Two Executive ministers Michelle Gildernew and Arlene Foster are young mothers, raising three children while juggling million pound departments. BBC NI political correspondent Martina Purdy has been examining how they manage - and how they are breaking new ground in political life.
There's a new face at the Executive table - someone who hasn't been elected, isn't old enough to vote, and isn't afraid to cry in front of the first minister.
At four months, Aoise Taggart comes to the Executive along with her mother, the agriculture minister, Michelle Gildernew.
Ms Gildernew has come back to work early from maternity leave - and has been taking the baby into the office, even breastfeeding her at departmental meetings and at the Executive table.
She said she has been delighted that fellow ministers have accepted the situation so readily: "Hats off to them. They were very easy going about it and didn't make me feel uncomfortable at all.
"I was feeding her and participating in the discussion around the table. We are women and we can multi-task."
Another minister, the DUP's Arlene Foster, who handles enterprise, said ministers were unfazed: "I've actually been quite surprised at how well it has fitted in. Obviously I have no difficulty with it at all."
Mrs Foster has three children under the age of eight
With three children of her own under the age of eight, Mrs Foster is well aware of the challenges of balancing career and childcare.
So it seems are the male ministers at the table. Sir Reg Empey said it wasn't an issue that the agriculture minister was breastfeeding during Executive meetings.
"There's (been) no comment about it. I don't think anybody feels awkward or uncomfortable with it," he said.
"I certainly don't and if that enables her to do her job, then that's perfectly normal and I think we should accommodate it and I think we are accommodating it."
Not only did Michelle Gildernew give a BBC interview within hours of the birth last October, she was also back at work within weeks.
She had to deal with the crisis in the farming industry following the dioxin scare, but was determined to continue breastfeeding and to bond with her baby.
Conor Murphy, the minister for regional development, sits next to Ms Gildernew at the Executive.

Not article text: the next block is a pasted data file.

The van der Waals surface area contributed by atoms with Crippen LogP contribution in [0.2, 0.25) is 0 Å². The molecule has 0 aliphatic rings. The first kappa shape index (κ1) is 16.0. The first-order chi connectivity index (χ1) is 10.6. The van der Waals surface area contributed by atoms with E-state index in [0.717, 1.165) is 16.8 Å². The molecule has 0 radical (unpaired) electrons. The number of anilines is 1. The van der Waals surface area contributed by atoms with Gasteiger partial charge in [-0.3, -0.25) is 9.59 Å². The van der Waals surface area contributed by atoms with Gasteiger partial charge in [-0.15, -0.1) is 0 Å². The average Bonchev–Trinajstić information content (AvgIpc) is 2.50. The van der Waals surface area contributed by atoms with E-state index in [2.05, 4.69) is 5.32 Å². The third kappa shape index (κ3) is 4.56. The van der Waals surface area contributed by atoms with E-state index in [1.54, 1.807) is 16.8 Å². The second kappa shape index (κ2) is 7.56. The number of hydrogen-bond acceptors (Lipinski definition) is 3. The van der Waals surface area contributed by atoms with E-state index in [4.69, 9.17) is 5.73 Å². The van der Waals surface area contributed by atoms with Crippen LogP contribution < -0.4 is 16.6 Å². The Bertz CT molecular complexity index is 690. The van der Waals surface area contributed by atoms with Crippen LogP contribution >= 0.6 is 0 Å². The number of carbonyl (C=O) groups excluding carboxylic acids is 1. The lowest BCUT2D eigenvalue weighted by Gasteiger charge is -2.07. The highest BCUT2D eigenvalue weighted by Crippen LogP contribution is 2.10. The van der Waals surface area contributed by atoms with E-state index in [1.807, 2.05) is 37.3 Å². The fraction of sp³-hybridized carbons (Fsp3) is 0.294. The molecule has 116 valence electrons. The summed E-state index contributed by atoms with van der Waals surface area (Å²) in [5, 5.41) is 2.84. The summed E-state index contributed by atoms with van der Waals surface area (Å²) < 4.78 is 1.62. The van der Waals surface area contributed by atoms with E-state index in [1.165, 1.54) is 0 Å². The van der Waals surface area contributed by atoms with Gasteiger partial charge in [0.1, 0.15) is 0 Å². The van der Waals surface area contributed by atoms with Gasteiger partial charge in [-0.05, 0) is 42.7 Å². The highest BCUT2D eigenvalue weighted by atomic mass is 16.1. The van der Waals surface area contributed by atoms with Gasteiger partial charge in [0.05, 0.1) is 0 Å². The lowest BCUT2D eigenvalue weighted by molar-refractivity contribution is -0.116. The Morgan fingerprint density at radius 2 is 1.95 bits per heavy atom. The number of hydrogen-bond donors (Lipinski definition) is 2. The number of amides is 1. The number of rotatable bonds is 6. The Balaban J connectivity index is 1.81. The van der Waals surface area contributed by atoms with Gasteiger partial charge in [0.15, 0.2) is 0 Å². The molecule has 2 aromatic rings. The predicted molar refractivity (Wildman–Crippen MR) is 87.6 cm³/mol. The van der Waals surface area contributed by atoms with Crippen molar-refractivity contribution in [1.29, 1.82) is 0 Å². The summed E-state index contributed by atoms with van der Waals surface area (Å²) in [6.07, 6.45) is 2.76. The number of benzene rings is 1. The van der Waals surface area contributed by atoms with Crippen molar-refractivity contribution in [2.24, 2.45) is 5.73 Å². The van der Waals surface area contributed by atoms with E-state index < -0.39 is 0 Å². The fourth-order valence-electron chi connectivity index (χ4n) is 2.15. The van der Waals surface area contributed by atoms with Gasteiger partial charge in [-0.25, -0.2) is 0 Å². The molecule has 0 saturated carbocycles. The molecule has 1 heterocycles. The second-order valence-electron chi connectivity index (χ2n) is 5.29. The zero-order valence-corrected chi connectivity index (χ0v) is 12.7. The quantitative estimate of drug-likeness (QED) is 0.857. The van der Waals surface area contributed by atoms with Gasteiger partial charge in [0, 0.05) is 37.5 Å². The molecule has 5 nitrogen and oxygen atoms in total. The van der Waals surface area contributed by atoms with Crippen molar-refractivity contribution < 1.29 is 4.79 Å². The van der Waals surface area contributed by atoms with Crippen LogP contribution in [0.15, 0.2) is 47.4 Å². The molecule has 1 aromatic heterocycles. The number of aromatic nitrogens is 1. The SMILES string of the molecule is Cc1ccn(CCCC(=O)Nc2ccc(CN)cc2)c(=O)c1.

Ms Gildernew returned to work just a few weeks after giving birth
"Quite often I get left holding the baby while she's making other arrangements," he said.
But he too welcomes the fact that she can do her job and nurture her baby: "These things are becoming the norm. Years ago it would have been some kind of shock."
Michelle Gildernew acknowledges, however, that as a minister she is in a unique and privileged position. Nurses, or teachers or factory workers would not be able to bring their baby into work.
"I've said publicly on plenty of occasions people should take their entitlements and their rights and they should take maternity leave and fathers should take paternity leave. And I will continue to fight for better arrangements," she said.
While Northern Ireland lags behind other European regions in childcare, there's also relatively few women in politics.
Former assembly member Jane Morrice who stood for the Women's Coalition said having two ministers who were also mothers will help change the culture.
Sir Reg said he hoped that Arlene Foster and Michelle Gildernew would serve as role models and attract more women politicians to Stormont.
The SDLP leader Mark Durkan, who has a four-year-old daughter, said he too tries to balance work and family life. He said the introduction of family friendly hours at Stormont should help.
In the meantime, until she is weaned, baby Aoise will continue to mix with politicians in Belfast, Brussels, London and Dublin.
Motherhood and Ministry is on BBC Radio Ulster on Saturday 21 February at 1130 GMT.